Eight miles north of the maritime border with Mexico, in waters a mile and a half deep, Shell Oil Co. is constructing the most ambitious offshore oil platform ever attempted in the Gulf of Mexico. Companies working in U.S. waters wouldn’t have to worry about Mexico taking legal action if it were determined that Mexican crude was ending up in their wells. International law and commercial custom dictate that communal reservoirs be shared. But the U.S. has not ratified a key United Nations treaty on maritime law, which could complicate Mexico’s effort to pursue any complaint over pilfered crude. Nevertheless, oil companies don’t like surprises, said Michelle Foss, chief energy economist at the University of Texas at Austin’s Bureau of Economic Geology. “You’re not going to put a billion dollars at risk if . . . you might have to suspend operations because of an international dispute,” she said.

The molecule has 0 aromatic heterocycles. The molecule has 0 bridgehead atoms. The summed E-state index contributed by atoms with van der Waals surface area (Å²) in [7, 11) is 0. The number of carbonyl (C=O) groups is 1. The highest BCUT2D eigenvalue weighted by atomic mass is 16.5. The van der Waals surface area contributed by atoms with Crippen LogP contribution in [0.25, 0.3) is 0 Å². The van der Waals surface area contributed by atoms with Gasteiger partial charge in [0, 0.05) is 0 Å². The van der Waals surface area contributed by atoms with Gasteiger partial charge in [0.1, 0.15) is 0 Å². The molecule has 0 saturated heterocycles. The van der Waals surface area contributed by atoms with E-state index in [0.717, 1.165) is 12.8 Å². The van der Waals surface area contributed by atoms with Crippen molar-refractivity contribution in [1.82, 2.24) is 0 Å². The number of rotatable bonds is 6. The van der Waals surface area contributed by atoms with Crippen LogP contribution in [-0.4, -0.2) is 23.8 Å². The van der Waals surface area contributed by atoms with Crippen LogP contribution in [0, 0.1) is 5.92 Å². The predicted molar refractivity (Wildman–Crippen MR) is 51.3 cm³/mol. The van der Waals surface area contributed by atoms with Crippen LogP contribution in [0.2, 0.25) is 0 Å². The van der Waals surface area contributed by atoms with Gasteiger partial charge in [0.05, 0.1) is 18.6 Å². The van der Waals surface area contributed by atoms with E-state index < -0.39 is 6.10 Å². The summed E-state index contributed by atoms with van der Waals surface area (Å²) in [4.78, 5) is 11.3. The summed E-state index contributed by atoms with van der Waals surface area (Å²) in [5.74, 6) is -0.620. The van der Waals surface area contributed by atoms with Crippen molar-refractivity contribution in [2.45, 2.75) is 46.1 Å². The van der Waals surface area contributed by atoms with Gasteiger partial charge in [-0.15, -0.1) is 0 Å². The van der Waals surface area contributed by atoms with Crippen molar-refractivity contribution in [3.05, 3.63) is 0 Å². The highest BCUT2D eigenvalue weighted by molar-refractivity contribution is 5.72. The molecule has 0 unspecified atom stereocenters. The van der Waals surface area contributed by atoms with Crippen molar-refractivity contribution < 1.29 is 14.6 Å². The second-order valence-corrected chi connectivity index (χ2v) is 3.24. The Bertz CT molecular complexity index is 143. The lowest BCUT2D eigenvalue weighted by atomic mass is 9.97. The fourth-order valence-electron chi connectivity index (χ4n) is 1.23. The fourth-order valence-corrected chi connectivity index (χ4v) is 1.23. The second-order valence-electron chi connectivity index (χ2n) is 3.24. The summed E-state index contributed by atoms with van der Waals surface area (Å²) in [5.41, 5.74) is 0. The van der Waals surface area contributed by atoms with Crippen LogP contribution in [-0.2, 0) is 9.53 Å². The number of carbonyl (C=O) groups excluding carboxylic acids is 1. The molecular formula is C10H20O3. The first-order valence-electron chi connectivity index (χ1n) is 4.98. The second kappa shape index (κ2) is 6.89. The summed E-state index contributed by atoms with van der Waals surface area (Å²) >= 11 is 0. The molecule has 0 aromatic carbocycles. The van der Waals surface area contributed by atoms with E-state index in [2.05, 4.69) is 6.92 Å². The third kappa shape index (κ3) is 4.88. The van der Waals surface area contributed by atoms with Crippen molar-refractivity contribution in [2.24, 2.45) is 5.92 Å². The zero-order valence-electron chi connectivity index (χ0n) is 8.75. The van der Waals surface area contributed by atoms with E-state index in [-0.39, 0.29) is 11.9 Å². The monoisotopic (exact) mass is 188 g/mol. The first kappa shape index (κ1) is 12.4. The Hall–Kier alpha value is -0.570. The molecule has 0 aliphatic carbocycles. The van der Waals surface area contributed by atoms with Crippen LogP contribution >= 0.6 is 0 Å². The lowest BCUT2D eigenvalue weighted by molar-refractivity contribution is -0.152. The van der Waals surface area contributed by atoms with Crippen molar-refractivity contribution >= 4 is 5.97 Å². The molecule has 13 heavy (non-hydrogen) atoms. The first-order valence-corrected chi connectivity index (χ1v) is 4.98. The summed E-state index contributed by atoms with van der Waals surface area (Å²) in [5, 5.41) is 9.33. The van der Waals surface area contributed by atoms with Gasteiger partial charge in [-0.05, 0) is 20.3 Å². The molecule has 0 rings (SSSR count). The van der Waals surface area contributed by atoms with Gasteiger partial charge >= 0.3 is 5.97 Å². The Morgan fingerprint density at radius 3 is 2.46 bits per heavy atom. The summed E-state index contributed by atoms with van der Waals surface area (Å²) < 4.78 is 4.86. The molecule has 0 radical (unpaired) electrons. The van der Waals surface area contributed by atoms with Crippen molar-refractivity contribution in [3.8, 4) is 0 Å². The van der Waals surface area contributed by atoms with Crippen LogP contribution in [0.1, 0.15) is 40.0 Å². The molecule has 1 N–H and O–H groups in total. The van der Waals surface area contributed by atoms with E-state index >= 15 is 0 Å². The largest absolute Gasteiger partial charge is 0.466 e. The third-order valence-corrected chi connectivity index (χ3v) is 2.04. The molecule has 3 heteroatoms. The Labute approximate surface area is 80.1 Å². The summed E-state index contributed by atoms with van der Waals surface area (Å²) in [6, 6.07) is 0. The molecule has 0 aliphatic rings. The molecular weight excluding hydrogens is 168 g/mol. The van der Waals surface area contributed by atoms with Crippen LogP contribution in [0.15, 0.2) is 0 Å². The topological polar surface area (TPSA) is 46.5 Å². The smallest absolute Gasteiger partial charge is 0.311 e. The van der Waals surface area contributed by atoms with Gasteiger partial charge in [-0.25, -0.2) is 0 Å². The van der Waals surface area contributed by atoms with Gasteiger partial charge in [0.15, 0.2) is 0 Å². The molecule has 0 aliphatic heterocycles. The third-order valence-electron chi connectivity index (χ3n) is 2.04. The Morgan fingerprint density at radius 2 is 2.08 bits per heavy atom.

Los Angeles Times
Oil, Water a Tense Mix